Your bedroom is more than a place to sleep. It is where you begin the day and end the day intentionally. It is where you take time for your self care and your preparation for work and family. It is your personal space to keep what is precious to you. This spot is restorative in an uncertain time. However, your bedroom might have turned into a storage space. It may be stuffed with papers, clothes, technology, returns, Amazon boxes and more.  Check out these tips to return to rest and relaxation in your bedroom.

 

Categorize

Typical organizing wisdom says to declutter first. In a small space with many different items, start by categorizing. This strategy will give you an idea of what you have and how much of each category. You may be surprised by what you have! Your categories could include jewelry, shoes, clean clothes, laundry to do, technology, papers, as well as returns and recycling. Making categories first gives you the opportunity to determine what to keep in your bedroom and what can be stored elsewhere.

 

Declutter

Even with the best of storage, it is important to edit and declutter. Make decisions based on what you love and what you use. If you have difficulty, use the tournament method to decide between two items at a time. How many you keep in the end of any item is determined by you, rather than a set quantity.

 

Organize

In a space with multiple uses like your bedroom, you can organize with zones. These are specific areas that you do different activities. For getting ready for the day, designate a vanity in your room or in the bathroom. Cluster items that you use like make up, hair accessories and jewelry in this area.  For night time, group items on your night stand or headboard for use getting ready for sleep. That might be glasses, books, and lotions. Move around your bedroom organizing zone by zone.

 

Maximize

Use of organizing products that add storage make better use of the space. Think about the best way for you to use existing storage and add more as needed. That includes storage on the back of doors and in dressers.

 

Decorate

Your space should be a reflection of what you love. Include what brings you joy in your décor, color palette, textiles and sounds. A beautiful space reminds you to make your bed every day and keep your space organized.

 

Keep in mind what you do every day in your bedroom to maintain it. Have adequate trash and laundry storage for these weekly routines. Be sure to give yourself time daily for resetting like putting away clothes and straightening your space. Give yourself the gift of intentional organizing and your bedroom will always be a spot for slumber and serenity.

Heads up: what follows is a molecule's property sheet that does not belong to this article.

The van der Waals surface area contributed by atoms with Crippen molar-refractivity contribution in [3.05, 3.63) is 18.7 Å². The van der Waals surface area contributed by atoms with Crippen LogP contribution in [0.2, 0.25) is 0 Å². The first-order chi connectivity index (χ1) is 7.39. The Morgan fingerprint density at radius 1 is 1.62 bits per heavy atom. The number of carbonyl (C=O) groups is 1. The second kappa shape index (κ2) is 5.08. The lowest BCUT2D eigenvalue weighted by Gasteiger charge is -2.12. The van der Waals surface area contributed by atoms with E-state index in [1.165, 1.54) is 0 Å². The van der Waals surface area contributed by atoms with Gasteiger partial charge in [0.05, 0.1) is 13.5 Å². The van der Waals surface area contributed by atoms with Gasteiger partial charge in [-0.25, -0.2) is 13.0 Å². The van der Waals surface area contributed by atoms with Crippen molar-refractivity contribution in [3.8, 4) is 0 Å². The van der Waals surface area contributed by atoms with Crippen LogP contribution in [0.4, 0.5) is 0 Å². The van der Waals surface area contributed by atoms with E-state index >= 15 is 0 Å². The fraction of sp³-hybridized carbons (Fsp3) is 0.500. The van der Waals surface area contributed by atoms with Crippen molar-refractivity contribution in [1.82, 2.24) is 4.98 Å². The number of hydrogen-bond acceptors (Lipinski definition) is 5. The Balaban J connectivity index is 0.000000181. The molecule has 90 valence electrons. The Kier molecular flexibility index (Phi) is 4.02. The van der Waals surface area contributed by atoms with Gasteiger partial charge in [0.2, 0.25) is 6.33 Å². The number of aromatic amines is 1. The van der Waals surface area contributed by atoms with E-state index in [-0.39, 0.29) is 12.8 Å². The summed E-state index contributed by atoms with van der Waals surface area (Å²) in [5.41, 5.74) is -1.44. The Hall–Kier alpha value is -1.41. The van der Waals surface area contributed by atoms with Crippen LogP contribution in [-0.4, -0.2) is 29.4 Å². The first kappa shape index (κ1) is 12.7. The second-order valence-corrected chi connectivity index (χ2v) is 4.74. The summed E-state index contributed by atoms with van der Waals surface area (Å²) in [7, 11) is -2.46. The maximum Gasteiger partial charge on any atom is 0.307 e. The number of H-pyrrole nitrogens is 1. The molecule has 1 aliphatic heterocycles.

How to Organize Your Garage (and park your car inside)

how to organize your garage

 

With spring is here now is the time to tackle the garage. Organizing the garage can be a giant project, but you will be giddy when your garage is clean and organized and you can easily park your car and find gardening tools, bikes, and other items you use in warmer weather.  Use these 6 steps to organize your garage this spring.

 

1. Make a Game Plan: Planning ahead makes every tasks easier. Write down what you want to accomplish in the garage and how you plan to accomplish it. What are my goals? How will things be stored? Will I use boxes or bins? Where will things be stored? Will I need to invest in a storage system?  When will I do this work? How will items be donated? How will heavy trash be picked up? Be practical and keep the end in mind in planning your project.

2. Enlist Help: Working as a team makes everything easier. It can be you and your family, you and a team of teens, or you and your paid helpers. Your team helps you decide what to toss out, helps you move large and heavy items around, and offer perspectives on how to best store and organize things. A team also makes the work more fun!

3. Move Everything Out: Plan to move everything out of the garage. You can use your lawn blower to blow out all the cobwebs and dust that have accumulated. This gives you a fresh start to your project.

4. Sort & Toss: As you are moving items out, determine what you will be decluttering and letting go.  Deciding what to keep and what to toss is usually the most difficult part. Decisions can be based on how often an item is used or if it is broken or unusable. Items can be donated that are still working to local philanthropies. Consider placing items that are to be given away on the curb depending on rules in your neighborhood or listing free items on local social media sites. Be sure your plan and timeline align for trash pick up.

5: Categorize: Once you’re left with your “keep” pile items, it’s time to group like items together. Some typical garage storage categories include:

  • Landscaping and yard tools
  • Power tools and repair tools
  • Automotive items
  • Holiday decorations
  • Sports gear
  • Children’s outdoor toys

Items that should not be kept in the garage are technology or photos. These deteriorate with non-climate controlled conditions.

6. Store:  Plastic bins are best for stacking and durability. Use clear bins so you can see what is in each. Add labels to the bins to be specific.

Choose a specially designed tool box for your tools. With drawers, you can categorize your tools. Label each drawer to know what is stored inside.

Instead of stacking bins and other items on the floor in the corner, take advantage of the vertical space your garage has to offer. Sturdy shelves with ample durability, large hooks, and ceiling racks are great for storing and hanging everything up off the floor, creating a clean, organized look and opening up floor space.

Place items back in the garage with an eye toward frequency of use. More frequently used items should be stored in a visible area and within easy reach. Less frequently used and seasonal items should be stored out of the way. Kids bikes and riding toys should be to the front of the garage, near the garage door.